Witchcraft and crime
Young children, teenagers, adults, the elderly, men and women, simple folk and members of the elite, magistrates, Catholic priests and Protestant ministers, were all accused, charged, and executed as witches. Usually, a witch was imagined as the enemy within a community, although witches could also be the enemy from outside (a vagrant, beggar, or gypsy). Self-interest, insubordination, revenge, hatred, envy, greed, belligerence, and fornication were thought to drive these “witches’”—literally into the arms of Satan, from a demonologist’s point of view.
Depending on the political, religious, social, and particularly the juridical context, the relevant indictments listed an assortment of suspected evil doings. These included such atrocities as committing malevolent witchcraft against people and livestock, suckling a demon in the shape of a pet, creating tempests and hailstorms by evil spells, shape shifting, night riding through the air, and gathering at sabbats to feast on human flesh and copulate with devils. Michael Heer and Matthäus Merian’s copper engraving Zauberey (above) depicts the witches’ sabbat and witches’ crimes.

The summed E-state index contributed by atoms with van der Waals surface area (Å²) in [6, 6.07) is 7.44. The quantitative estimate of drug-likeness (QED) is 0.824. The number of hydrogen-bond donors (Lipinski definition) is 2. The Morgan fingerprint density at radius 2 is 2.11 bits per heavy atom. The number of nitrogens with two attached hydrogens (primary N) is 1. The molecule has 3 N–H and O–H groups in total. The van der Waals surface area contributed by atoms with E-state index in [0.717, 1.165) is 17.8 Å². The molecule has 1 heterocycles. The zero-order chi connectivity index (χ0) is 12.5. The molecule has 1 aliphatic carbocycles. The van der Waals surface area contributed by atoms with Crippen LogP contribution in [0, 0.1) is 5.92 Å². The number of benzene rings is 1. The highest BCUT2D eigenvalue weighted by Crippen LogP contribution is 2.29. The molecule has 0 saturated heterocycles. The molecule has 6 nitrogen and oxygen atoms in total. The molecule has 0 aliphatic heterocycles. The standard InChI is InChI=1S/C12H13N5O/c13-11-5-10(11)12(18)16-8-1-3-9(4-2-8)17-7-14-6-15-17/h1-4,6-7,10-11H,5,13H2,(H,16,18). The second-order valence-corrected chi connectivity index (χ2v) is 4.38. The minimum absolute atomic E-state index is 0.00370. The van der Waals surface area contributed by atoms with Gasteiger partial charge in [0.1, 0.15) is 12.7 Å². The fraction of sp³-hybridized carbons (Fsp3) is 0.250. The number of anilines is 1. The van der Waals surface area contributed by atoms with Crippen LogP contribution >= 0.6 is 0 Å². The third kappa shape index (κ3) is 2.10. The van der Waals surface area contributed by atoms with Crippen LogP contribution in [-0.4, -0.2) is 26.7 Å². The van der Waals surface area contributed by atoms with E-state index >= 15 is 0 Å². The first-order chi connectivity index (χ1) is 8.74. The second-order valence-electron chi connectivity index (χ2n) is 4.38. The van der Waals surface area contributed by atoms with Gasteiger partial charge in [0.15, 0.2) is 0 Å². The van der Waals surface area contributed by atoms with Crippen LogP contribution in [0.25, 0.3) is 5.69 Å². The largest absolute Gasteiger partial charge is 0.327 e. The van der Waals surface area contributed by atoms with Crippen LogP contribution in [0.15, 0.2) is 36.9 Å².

Image credit: “Zauberey 1626” by Michael Herr. Public Domain via Wikimedia Commons.